HONG KONG — Ma Jian, an exiled Chinese novelist who lives in London, took the stage at a packed Hong Kong theater last month and asked the audience a question: Who among them had read “1984”?
香港——马建,一位居住在伦敦的中国流亡小说家,上月在香港一座挤满了人的剧场问了观众一个问题:他们中间谁读过《1984》?
Mr. Ma, 65, was at the annual Hong Kong International Literary Festival to promote “China Dream,” his satirical novel about President Xi Jinping’s eponymous domestic propaganda campaign. He told the crowd that the book, published last month in English (Counterpoint will offer it in the United States in May 2019), showed how the dystopian future that George Orwell’s fiction once warned about had become a reality in the Chinese mainland under Mr. Xi’s leadership.
65岁的马建当时是在一年一度的香港国际文学节上推介《中国梦》,他的一部讽刺小说,涉及的是习近平主席在中国进行的一场同名的宣传活动。他告诉观众,该书于上月以英语出版(Counterpoint出版社将于2019年5月在美国出版该书),展示了乔治·奥威尔的小说中曾经警告过的反乌托邦未来,已在习近平治下的中国大陆成为现实。
“I’m going to carve this book in stone and bring it to Orwell’s grave,” he said, before reading a passage from it that he had copied onto his iPhone.
“我要把这本书刻在石头上,带到奥威尔墓前,”在朗读他已复制到他的iPhone上的小说选段之前,他说。
“China Dream” is a sharper political allegory than Mr. Ma’s earlier novels. It crackles with bruising satire of Chinese officialdom, and an acerbic wit that vaguely recalls Gary Shteyngart’s sendup of Russian oligarchs in “Absurdistan,” or even Nikolai Gogol’s portraits of Russia’s provincial aristocrats in “Dead Souls.”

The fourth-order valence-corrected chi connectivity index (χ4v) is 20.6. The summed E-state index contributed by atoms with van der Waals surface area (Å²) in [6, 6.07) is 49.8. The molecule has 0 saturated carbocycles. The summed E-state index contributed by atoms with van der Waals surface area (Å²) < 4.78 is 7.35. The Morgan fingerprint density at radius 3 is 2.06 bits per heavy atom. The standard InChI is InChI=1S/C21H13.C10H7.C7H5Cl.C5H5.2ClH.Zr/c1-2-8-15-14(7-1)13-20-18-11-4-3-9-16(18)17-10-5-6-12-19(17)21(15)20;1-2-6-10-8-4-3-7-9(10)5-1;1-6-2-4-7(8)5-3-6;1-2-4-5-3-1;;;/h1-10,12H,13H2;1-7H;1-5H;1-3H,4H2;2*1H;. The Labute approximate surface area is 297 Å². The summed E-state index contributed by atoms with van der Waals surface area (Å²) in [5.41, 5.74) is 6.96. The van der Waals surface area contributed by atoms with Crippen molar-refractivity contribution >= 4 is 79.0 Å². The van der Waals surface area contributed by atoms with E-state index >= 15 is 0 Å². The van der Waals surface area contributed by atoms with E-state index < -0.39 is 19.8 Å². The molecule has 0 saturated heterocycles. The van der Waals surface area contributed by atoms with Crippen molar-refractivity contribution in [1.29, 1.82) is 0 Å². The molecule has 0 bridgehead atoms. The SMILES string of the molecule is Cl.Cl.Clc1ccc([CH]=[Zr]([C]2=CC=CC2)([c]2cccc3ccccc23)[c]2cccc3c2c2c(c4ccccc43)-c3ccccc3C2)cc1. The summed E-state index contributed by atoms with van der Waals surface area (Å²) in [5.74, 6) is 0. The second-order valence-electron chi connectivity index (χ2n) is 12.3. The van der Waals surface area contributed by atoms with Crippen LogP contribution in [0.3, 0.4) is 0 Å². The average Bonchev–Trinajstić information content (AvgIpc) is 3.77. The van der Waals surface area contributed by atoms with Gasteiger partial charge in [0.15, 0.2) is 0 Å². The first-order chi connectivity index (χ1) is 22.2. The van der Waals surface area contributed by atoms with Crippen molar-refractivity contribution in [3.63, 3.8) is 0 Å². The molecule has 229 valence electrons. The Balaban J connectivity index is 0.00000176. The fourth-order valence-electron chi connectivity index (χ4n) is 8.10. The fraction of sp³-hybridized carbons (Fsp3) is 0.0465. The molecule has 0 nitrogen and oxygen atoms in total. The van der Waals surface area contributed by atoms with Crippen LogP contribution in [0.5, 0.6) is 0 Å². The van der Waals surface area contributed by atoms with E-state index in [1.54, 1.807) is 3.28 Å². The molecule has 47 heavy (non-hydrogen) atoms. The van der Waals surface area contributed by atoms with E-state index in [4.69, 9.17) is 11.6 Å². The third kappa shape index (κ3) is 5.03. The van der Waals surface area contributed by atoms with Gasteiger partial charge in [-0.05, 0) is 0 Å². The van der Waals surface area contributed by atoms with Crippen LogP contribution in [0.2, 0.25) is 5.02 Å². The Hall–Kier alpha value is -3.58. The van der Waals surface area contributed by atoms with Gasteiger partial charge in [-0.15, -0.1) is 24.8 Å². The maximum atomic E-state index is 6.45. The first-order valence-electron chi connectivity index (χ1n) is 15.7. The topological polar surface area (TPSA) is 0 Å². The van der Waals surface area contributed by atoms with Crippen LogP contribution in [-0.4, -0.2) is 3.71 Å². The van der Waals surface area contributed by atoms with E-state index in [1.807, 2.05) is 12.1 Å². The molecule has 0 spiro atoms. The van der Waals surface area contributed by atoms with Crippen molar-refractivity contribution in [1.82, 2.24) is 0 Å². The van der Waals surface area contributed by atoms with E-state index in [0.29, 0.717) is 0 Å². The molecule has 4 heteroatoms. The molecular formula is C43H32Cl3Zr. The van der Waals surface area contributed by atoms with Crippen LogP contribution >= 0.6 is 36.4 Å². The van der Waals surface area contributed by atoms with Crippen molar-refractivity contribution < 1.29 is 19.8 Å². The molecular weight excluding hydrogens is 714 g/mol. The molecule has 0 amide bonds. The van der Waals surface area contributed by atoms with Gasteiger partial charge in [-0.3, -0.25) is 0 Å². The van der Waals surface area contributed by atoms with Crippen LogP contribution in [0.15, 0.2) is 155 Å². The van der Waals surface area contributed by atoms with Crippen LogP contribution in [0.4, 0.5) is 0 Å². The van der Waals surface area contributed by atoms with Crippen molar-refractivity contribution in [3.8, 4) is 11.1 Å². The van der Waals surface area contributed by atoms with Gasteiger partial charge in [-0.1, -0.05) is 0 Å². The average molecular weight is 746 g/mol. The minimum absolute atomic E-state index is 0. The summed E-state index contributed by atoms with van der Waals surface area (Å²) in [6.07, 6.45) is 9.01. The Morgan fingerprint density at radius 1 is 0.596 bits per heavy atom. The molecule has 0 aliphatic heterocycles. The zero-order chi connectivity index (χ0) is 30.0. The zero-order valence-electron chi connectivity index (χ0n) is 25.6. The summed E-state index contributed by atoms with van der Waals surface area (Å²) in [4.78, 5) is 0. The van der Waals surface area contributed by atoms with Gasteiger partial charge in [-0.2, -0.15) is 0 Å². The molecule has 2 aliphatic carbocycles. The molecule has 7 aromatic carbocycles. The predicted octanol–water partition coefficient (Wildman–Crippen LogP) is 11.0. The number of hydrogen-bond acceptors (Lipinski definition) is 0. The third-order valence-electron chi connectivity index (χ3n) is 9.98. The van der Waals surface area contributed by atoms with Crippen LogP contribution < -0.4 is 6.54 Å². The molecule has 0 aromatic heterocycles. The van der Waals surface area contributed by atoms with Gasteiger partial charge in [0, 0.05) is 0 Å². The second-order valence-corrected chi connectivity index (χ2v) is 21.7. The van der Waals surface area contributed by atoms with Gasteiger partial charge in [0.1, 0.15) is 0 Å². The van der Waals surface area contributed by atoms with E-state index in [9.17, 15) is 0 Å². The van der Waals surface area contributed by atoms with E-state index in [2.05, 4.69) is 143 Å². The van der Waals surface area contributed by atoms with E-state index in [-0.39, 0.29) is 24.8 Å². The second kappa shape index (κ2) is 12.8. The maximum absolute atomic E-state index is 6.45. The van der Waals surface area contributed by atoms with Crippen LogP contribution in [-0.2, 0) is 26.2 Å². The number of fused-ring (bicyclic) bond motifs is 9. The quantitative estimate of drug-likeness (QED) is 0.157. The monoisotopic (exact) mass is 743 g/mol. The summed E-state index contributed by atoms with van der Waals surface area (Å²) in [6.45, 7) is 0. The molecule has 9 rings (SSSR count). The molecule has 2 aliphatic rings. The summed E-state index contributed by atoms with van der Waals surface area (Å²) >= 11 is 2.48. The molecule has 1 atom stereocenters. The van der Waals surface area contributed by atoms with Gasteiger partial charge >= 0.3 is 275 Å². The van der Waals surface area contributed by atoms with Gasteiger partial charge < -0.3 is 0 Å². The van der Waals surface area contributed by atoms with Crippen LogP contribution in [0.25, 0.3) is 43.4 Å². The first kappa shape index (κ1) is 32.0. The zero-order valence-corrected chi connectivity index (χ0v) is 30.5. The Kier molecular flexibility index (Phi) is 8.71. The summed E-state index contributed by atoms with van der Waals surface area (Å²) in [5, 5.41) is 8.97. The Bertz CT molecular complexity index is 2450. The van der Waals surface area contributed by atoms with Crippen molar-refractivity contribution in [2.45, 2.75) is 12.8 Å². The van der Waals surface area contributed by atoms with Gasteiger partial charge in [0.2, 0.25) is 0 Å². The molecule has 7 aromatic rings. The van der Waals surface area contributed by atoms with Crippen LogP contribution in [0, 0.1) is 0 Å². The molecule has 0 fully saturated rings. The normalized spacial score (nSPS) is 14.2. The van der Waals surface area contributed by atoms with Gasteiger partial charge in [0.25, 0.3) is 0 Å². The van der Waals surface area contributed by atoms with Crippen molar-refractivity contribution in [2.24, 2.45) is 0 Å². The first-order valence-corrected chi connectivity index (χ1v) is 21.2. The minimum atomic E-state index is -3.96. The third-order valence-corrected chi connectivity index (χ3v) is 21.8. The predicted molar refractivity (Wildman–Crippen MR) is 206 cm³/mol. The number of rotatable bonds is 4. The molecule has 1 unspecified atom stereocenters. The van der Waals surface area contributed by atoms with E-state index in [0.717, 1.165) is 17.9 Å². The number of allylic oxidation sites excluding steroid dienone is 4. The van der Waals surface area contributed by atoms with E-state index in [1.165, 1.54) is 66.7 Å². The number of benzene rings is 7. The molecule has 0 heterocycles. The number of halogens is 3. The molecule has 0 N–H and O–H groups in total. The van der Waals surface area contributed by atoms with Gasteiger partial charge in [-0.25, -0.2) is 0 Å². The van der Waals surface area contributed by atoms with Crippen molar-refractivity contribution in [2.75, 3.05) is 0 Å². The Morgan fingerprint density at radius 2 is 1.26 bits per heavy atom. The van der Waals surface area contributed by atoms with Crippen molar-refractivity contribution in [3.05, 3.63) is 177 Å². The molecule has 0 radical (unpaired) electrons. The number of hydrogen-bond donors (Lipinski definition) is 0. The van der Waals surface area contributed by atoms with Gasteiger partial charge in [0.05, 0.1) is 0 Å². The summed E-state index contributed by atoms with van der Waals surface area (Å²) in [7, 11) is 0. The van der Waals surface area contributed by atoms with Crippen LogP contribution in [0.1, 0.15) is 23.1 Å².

《中国梦》是一部比马建早前的小说更尖锐的政治寓言。它充满了对中国官场的激烈讽刺,其尖刻的妙语让人依稀联想到加里·施特恩加特(Gary Shteyngart)在《荒诞斯坦》(Absurdistan)中对俄罗斯寡头执政者的揶揄,甚至尼古拉·果戈理在《死魂灵》中对俄罗斯乡下贵族的描绘。
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Yet even for Mr. Ma, whose work is banned in mainland China, the novel is especially provocative because it makes a critique that is rarely uttered aloud these days by ordinary Chinese: that censorship and repression under a Xi-controlled Communist Party bears an eerie resemblance to that of the Cultural Revolution.
而即便是对于马建自己——他的作品在中国大陆被禁——这部小说也特别具有挑衅性,因为他对如今普通中国人很少能大声说出来的一个现象进行了批判:习近平控制下的中国共产党所进行的审查和镇压与文化大革命有着诡异的相似之处。
“Although he’s been living in exile for more than 30 years, Ma Jian’s depiction of China in his writing hasn’t been frozen in time,” said Maura Cunningham, a historian of modern China based in Ann Arbor, Mich., who interviewed Mr. Ma on stage at the Hong Kong festival.
“虽然已经过了三十多年的流亡生活,马建在作品中对中国的描绘并没有凝固在某个时间,”生活在密西根州安阿伯的中国近代史学家莫拉·康宁恩(Maura Cunningham)在香港的文学节舞台上采访马建时说。
“In ‘China Dream,’ Ma blends fact and fiction to explain how Xi Jinping and the party are enacting violence against, and even attempting to eradicate, the collective memory of China’s recent history,” she said.
“在《中国梦》中,马建以虚实结合的手法讲述了习近平及其政党如何以暴力对待、甚至试图根除中国近代史的集体记忆,”她说。
马建的《中国梦》英译本已在英国出版,明年将在美国出版。
马建的《中国梦》英译本已在英国出版,明年将在美国出版。 Lam Yik Fei for The New York Times
As if to underscore the novel’s message, Mr. Ma’s appearance at the literary festival was briefly canceled by the host venue, which said it did not want to “become a platform to promote the political interests of any individual.” Many people in Hong Kong saw it as yet another sign of declining freedoms in the semiautonomous Chinese city.
仿佛是为强调小说的讯息,马建在文学节的露面曾一度遭主办场地临时取消,主办方称其不愿“成为任何个别人士促进其政治利益的平台。”此举被很多香港人视为这个半自治城市的自由又一次遭受侵蚀